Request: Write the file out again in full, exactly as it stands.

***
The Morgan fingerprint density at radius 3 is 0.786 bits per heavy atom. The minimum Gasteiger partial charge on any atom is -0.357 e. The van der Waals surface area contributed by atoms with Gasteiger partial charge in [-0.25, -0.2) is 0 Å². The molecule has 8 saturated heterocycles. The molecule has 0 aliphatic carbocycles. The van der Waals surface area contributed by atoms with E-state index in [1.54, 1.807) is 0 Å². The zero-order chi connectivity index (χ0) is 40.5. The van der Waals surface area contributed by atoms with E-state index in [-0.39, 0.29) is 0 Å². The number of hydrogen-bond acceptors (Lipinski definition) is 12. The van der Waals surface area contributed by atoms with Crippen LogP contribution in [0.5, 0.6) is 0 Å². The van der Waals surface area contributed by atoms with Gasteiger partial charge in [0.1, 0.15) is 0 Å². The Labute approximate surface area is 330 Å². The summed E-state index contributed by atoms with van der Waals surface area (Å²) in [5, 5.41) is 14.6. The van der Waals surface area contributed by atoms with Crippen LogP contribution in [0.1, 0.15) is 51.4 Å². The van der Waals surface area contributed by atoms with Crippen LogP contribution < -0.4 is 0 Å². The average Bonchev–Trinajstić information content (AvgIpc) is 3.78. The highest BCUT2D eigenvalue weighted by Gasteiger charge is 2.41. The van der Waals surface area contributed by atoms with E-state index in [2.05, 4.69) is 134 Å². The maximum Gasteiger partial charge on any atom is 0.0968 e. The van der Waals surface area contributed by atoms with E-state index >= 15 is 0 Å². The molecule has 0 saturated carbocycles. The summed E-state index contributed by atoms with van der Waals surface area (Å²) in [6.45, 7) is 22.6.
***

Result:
The Morgan fingerprint density at radius 3 is 0.786 bits per heavy atom. The minimum Gasteiger partial charge on any atom is -0.357 e. The van der Waals surface area contributed by atoms with Gasteiger partial charge in [-0.25, -0.2) is 0 Å². The molecule has 8 saturated heterocycles. The molecule has 0 aliphatic carbocycles. The van der Waals surface area contributed by atoms with E-state index in [1.54, 1.807) is 0 Å². The zero-order chi connectivity index (χ0) is 40.5. The van der Waals surface area contributed by atoms with E-state index in [-0.39, 0.29) is 0 Å². The number of hydrogen-bond acceptors (Lipinski definition) is 12. The van der Waals surface area contributed by atoms with Crippen LogP contribution in [0.5, 0.6) is 0 Å². The van der Waals surface area contributed by atoms with Gasteiger partial charge in [0.1, 0.15) is 0 Å². The Labute approximate surface area is 330 Å². The summed E-state index contributed by atoms with van der Waals surface area (Å²) in [5, 5.41) is 14.6. The van der Waals surface area contributed by atoms with Crippen LogP contribution in [0.1, 0.15) is 51.4 Å². The van der Waals surface area contributed by atoms with Crippen LogP contribution < -0.4 is 0 Å². The average Bonchev–Trinajstić information content (AvgIpc) is 3.78. The highest BCUT2D eigenvalue weighted by Gasteiger charge is 2.41. The van der Waals surface area contributed by atoms with E-state index in [2.05, 4.69) is 134 Å². The maximum Gasteiger partial charge on any atom is 0.0968 e. The van der Waals surface area contributed by atoms with E-state index >= 15 is 0 Å². The molecule has 0 saturated carbocycles. The summed E-state index contributed by atoms with van der Waals surface area (Å²) in [6.45, 7) is 22.6.